Blackstone has amassed €1.6bn worth of Japanese real estate in two separate takeovers of listed entities in the same week.
The majority of unitholders of Croesus Retail Trust (CRT) voted on Wednesday to approve Blackstone’s SGD901m proposal to acquire and take the listed company private.
The Singapore vote came just hours after unitholders of Astro Japan Property Group, listed on Australia’s ASX, similarly voted to approve an AUD430m (€288m) bid by Blackstone to privatise the Australian REIT.
The two acquisitions allow Blackstone to position itself as a serious player in Japan’s tightly-held retail and commercial property markets.
Last month, Blackstone appointed Katsuyuki Kuki as its chairman and representative director for Japan, with responsibility for expanding the group’s presence there.
The Singapore-listed CRT holds 11 malls across Tokyo, Osaka, Hokkaido, Hiroshima, Fukuoka and other prefectures.
As at 21 March 2017 its portfolio was valued at JPY113bn (€860m).
Blackstone made its offer for CRT in late June, weeks before bidding for Astro Japan, in a two-pronged strategy to set itself up in Japan.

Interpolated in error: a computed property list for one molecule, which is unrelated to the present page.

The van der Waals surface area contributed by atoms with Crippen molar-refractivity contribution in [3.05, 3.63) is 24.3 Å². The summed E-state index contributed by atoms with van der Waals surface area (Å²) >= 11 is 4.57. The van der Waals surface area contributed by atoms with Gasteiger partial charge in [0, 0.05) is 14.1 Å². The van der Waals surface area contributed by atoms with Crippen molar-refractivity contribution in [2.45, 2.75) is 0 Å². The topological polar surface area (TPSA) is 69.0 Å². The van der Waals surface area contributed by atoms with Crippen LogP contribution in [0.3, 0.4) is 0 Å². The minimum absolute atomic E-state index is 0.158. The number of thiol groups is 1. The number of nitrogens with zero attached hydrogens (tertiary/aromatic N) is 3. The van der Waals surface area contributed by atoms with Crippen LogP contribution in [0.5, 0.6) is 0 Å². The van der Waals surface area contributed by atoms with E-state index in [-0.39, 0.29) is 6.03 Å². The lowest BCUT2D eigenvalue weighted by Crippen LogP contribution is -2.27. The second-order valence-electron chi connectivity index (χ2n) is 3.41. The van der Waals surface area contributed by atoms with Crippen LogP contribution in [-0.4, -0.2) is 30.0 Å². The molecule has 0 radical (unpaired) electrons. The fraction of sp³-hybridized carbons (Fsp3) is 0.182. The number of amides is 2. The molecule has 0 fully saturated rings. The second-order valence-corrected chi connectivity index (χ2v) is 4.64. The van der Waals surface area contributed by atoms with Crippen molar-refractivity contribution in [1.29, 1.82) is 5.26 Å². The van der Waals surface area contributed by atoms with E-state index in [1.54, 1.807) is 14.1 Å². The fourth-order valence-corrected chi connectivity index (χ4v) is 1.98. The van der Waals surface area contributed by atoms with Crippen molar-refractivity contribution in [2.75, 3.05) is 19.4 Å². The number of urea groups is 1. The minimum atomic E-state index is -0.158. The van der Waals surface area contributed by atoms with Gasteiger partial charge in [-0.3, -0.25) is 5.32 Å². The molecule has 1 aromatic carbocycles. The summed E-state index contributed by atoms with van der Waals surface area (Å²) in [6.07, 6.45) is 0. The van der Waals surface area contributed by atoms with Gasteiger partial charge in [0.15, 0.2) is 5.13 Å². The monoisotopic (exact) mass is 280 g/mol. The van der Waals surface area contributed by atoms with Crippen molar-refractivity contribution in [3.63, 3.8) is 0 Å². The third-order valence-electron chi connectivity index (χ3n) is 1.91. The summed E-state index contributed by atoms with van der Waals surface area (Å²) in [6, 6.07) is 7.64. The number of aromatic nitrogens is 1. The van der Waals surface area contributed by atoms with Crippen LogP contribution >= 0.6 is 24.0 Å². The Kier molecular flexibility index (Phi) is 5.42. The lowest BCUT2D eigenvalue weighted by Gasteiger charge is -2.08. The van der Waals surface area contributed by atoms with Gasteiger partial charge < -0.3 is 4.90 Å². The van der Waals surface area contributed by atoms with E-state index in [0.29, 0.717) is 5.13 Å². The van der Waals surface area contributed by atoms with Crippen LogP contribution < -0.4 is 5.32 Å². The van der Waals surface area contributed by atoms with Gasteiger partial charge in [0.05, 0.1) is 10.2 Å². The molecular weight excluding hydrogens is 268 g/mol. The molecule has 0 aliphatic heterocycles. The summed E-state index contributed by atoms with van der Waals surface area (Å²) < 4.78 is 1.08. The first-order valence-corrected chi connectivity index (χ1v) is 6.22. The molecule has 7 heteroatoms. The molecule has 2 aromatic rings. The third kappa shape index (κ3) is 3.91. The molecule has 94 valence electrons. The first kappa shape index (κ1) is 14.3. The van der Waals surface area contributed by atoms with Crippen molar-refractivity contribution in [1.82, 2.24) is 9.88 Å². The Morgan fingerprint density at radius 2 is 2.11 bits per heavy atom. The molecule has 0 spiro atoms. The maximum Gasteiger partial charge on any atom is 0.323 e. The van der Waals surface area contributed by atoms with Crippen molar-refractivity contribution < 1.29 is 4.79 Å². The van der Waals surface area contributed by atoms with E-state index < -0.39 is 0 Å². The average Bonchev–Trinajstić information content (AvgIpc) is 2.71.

It offered Croesus unitholders SGD1.17 per unit to take over the company by way of a trust scheme.
Blackstone said at the time of its offer that CRT’s “established portfolio of quality Japanese retail assets” represented a “good opportunity” for Blackstone to expand in Japan.
Singapore’s High Court must approve the trust scheme, and the transaction’s formalities are expected to be completed next month.
The last day of trading for CRT units is expected to be 5 October, with the trust to be de-listed soon after that.
The US investor will wind up Astro Japan Property Group by the end of this year before de-listing it early next year.
The Australian REIT owns an AUD1.1bn (€737m) portfolio of 14 retail properties, made up of nine office buildings and four residential blocks located mostly in central and greater Tokyo, with some in regional cities such as Osaka and Fukuoka.
Blackstone has previously owned apartment blocks in Japan, but sold them to the Chinese investor Anbang for a total of USD$2.3bn (€1.9bn) late last year.